Rachel,* a Ph.D. candidate at Stanford University, came to hear a guest speaker talk about the compatibility of science and faith. She was intrigued and asked to meet with me. I sat in her office, and she began to pepper me with questions. She started coming to Chi Alpha faithfully. One day she asked if she could share a testimony in our worship meeting. “It’s going to sound weird. You know how it’s spring outside? I feel like it’s spring in my heart. Promise you won’t laugh, but I feel like I’m being born.” I asked her if she knew that Jesus used that exact metaphor in a very famous conversation. “He did? That’s so cool!” She has started working her way through the Bible. Watching her grow in her faith has been amazing.
*Name has been changed.
Shortly after my wife and I came to establish a Chi Alpha ministry at Stanford, Ehud Barak (former Prime Minister of Israel and Stanford graduate) made the following observation in the Stanford Daily:
Somehow, the university is the place where the leadership of the future in all areas of life is formed. Since the best and the brightest are coming through these institutions, they have a great influence on the leadership of this nation and nations as a whole.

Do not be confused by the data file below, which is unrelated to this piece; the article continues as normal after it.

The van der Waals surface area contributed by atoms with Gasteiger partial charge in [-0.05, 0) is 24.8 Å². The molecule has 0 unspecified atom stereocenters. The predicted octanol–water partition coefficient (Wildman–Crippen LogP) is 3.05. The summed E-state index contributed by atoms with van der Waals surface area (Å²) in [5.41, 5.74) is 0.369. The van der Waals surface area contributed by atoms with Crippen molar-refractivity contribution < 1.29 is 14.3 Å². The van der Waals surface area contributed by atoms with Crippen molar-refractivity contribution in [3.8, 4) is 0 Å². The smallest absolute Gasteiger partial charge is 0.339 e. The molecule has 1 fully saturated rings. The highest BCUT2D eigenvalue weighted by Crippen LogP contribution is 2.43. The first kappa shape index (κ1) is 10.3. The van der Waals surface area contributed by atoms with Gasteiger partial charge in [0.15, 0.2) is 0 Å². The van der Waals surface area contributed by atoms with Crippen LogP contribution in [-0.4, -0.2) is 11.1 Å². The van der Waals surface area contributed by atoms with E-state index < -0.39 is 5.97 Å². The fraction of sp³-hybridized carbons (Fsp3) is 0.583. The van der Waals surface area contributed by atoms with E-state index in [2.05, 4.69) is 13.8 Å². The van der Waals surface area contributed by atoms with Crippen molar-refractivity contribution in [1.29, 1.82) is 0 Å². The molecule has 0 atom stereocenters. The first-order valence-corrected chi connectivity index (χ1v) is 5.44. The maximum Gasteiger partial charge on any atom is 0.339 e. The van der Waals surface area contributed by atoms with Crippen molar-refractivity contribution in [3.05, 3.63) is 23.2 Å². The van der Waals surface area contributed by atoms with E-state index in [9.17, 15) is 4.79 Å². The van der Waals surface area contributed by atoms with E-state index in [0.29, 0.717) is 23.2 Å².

This is true in politics, in business and with regard to spiritual matters—college graduates have great influence on nations. Wise missionaries have always known this.
When I started college, following Jesus was not on my list of priorities; but when I discovered who he was four years later, it became of paramount importance. When I started living for Jesus, I had no Christian friends. I felt alone in my circle of hard-partying fraternity brothers. Someone from church invited me to go to a new campus ministry, Chi Alpha. I went, and from that moment forward, I was involved.
Without exaggeration, becoming part of Chi Alpha was the second most important decision I made in college. The events, small group meetings and services provided opportunities to interact with students majoring in something other than the ethics of MTV. Chi Alpha provided a venue for discipleship, which I needed desperately. And I discovered a love for student ministry. I can honestly say I have no clue where I would be right now if God had not used Chi Alpha so mightily in my life.